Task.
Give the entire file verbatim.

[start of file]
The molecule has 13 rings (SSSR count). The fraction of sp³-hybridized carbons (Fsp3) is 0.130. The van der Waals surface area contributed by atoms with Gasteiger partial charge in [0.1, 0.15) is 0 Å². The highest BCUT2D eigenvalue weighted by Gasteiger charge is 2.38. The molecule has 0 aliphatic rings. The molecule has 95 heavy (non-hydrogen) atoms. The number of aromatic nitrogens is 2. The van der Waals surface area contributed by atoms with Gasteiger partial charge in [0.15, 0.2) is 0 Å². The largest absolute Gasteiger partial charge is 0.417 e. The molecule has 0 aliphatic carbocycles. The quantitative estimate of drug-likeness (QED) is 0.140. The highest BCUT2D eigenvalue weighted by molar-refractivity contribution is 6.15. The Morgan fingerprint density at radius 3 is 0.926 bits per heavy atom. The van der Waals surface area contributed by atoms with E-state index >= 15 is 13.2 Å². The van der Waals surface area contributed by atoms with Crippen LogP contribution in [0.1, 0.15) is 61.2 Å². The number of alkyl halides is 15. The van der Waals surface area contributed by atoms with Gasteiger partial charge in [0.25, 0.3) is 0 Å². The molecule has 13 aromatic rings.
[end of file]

The molecule has 13 rings (SSSR count). The fraction of sp³-hybridized carbons (Fsp3) is 0.130. The van der Waals surface area contributed by atoms with Gasteiger partial charge in [0.1, 0.15) is 0 Å². The highest BCUT2D eigenvalue weighted by Gasteiger charge is 2.38. The molecule has 0 aliphatic rings. The molecule has 95 heavy (non-hydrogen) atoms. The number of aromatic nitrogens is 2. The van der Waals surface area contributed by atoms with Gasteiger partial charge in [0.15, 0.2) is 0 Å². The largest absolute Gasteiger partial charge is 0.417 e. The molecule has 0 aliphatic carbocycles. The quantitative estimate of drug-likeness (QED) is 0.140. The highest BCUT2D eigenvalue weighted by molar-refractivity contribution is 6.15. The Morgan fingerprint density at radius 3 is 0.926 bits per heavy atom. The van der Waals surface area contributed by atoms with E-state index >= 15 is 13.2 Å². The van der Waals surface area contributed by atoms with Crippen LogP contribution in [0.1, 0.15) is 61.2 Å². The number of alkyl halides is 15. The van der Waals surface area contributed by atoms with Gasteiger partial charge in [0.25, 0.3) is 0 Å². The molecule has 13 aromatic rings.